Luckily, the Unclean Realm was full of secrets, and the chamber near his brother’s receiving room – used by one of their more unscrupulous ancestors to spy on suspicious guests – was the perfect one to solve his problem. Nie Huaisang flattered himself to think he was pretty good at music; if he sat in the stone chamber that Nie Mingjue had forcefully erased from his mind years before, and which even Jin Guangyao with all his tricks had never known of, to listen to the tune being played over and over again, he should be able to figure out how the sounds came together.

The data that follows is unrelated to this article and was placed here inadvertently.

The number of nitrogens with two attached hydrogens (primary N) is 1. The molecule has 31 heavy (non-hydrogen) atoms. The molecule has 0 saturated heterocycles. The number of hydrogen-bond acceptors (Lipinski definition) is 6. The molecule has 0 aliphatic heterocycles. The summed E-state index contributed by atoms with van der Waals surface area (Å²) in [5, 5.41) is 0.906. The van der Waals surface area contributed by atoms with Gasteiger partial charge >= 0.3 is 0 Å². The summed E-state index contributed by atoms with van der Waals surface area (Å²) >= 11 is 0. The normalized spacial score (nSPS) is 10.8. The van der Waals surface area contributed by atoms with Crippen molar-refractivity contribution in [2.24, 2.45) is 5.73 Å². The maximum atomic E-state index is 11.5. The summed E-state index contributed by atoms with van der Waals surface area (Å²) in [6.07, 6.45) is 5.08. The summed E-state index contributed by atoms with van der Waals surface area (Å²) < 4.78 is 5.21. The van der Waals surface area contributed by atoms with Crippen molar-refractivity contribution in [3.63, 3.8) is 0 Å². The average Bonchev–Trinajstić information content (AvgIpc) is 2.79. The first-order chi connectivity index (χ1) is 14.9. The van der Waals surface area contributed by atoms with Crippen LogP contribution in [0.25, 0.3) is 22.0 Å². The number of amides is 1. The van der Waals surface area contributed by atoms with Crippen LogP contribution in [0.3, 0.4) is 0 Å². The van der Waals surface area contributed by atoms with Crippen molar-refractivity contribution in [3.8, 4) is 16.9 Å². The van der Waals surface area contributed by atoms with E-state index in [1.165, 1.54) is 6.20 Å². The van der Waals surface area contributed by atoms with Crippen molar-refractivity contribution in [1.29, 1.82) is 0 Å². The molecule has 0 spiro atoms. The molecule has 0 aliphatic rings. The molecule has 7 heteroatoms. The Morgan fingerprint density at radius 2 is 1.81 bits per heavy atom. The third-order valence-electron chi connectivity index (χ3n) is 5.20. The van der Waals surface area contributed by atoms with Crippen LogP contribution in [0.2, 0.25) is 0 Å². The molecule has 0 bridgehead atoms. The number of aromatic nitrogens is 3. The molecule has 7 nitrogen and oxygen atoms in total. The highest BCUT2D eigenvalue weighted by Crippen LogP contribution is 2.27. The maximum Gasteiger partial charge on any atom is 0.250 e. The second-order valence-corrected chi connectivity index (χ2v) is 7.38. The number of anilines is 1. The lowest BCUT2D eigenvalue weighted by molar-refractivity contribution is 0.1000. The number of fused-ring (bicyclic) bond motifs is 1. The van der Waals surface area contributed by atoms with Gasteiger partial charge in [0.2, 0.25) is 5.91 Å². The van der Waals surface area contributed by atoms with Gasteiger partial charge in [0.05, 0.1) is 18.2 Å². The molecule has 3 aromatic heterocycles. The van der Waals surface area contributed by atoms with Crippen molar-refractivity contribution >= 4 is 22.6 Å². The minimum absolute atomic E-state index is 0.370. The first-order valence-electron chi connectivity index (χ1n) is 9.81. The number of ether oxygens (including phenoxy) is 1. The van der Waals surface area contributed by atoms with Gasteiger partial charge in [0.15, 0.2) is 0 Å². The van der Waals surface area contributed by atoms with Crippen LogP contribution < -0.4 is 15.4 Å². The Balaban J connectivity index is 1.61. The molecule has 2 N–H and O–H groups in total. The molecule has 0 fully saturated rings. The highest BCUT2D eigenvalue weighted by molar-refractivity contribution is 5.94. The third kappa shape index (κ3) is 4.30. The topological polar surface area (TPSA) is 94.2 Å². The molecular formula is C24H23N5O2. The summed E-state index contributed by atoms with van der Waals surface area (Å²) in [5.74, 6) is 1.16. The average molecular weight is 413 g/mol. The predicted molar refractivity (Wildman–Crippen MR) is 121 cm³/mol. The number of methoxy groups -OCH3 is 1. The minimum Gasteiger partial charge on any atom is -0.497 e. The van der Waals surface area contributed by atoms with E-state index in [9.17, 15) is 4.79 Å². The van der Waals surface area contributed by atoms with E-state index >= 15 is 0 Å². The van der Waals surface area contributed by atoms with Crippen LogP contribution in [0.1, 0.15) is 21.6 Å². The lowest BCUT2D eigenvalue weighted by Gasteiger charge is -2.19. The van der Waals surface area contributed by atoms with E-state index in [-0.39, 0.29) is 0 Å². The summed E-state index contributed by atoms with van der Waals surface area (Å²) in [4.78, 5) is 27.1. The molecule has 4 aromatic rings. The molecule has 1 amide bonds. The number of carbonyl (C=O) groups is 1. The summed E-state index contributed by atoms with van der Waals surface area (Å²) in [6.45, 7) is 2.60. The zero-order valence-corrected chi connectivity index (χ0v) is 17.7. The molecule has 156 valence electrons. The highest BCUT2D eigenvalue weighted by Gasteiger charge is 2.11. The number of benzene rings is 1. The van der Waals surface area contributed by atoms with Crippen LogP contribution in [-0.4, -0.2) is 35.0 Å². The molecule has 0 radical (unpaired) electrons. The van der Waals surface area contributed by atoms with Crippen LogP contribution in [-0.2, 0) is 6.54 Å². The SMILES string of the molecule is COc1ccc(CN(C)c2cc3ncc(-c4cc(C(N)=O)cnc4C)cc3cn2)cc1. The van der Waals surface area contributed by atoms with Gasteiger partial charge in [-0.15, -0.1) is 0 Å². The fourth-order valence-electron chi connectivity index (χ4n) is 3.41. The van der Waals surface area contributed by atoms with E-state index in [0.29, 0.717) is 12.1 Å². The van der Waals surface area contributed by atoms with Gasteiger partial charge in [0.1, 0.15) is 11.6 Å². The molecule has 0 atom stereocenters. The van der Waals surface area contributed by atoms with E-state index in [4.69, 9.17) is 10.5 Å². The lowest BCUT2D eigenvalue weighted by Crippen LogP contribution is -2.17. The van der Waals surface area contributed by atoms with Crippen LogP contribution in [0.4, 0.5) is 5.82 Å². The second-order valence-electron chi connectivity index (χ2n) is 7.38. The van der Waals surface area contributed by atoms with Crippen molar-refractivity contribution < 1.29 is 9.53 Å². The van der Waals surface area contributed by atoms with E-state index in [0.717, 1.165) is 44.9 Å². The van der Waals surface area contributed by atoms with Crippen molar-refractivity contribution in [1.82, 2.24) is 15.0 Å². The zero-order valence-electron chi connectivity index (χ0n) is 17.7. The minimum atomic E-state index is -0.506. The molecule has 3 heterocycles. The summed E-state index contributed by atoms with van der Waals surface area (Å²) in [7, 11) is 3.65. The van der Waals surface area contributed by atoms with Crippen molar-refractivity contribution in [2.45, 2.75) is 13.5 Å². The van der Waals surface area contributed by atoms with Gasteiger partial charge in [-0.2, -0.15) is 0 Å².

He’d even get to benefit from the calming and mind-sharpening effects of the music itself, which would surely help him learn the tune even faster.

It was a great plan.

So great, in fact, that he found himself coughing up blood after only a few weeks.

Nie Huaisang didn’t suspect the music at the beginning. Since he didn’t share his brother’s dislike of submitting himself to medical experts, he went to their family doctor at once.

The man had the strangest expression on his face.